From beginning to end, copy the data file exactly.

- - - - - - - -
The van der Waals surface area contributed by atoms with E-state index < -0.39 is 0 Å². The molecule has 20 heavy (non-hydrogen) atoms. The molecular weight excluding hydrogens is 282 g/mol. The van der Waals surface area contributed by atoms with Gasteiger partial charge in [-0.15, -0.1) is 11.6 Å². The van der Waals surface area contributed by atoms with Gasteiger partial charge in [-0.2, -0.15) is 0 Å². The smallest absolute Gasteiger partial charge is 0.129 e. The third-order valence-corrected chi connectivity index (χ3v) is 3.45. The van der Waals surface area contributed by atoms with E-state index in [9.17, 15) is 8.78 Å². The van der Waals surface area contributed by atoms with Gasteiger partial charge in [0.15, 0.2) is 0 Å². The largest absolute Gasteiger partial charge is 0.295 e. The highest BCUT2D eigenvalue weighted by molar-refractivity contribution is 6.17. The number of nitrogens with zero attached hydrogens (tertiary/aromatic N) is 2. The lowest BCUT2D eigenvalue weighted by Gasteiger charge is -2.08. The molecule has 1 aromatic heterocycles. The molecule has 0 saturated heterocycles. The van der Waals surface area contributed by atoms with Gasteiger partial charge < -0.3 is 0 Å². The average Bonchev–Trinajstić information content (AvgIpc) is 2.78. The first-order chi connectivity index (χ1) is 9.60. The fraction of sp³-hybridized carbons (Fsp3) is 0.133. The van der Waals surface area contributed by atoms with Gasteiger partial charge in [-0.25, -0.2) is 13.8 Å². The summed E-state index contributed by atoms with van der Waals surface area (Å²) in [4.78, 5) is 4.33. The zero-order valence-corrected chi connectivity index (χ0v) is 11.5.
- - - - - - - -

The van der Waals surface area contributed by atoms with E-state index < -0.39 is 0 Å². The molecule has 20 heavy (non-hydrogen) atoms. The molecular weight excluding hydrogens is 282 g/mol. The van der Waals surface area contributed by atoms with Gasteiger partial charge in [-0.15, -0.1) is 11.6 Å². The van der Waals surface area contributed by atoms with Gasteiger partial charge in [-0.2, -0.15) is 0 Å². The smallest absolute Gasteiger partial charge is 0.129 e. The third-order valence-corrected chi connectivity index (χ3v) is 3.45. The van der Waals surface area contributed by atoms with E-state index in [9.17, 15) is 8.78 Å². The van der Waals surface area contributed by atoms with Gasteiger partial charge in [0.15, 0.2) is 0 Å². The largest absolute Gasteiger partial charge is 0.295 e. The highest BCUT2D eigenvalue weighted by molar-refractivity contribution is 6.17. The number of nitrogens with zero attached hydrogens (tertiary/aromatic N) is 2. The lowest BCUT2D eigenvalue weighted by Gasteiger charge is -2.08. The molecule has 1 aromatic heterocycles. The molecule has 0 saturated heterocycles. The van der Waals surface area contributed by atoms with Gasteiger partial charge < -0.3 is 0 Å². The average Bonchev–Trinajstić information content (AvgIpc) is 2.78. The first-order chi connectivity index (χ1) is 9.60. The fraction of sp³-hybridized carbons (Fsp3) is 0.133. The van der Waals surface area contributed by atoms with Gasteiger partial charge in [-0.25, -0.2) is 13.8 Å². The summed E-state index contributed by atoms with van der Waals surface area (Å²) in [4.78, 5) is 4.33. The zero-order valence-corrected chi connectivity index (χ0v) is 11.5.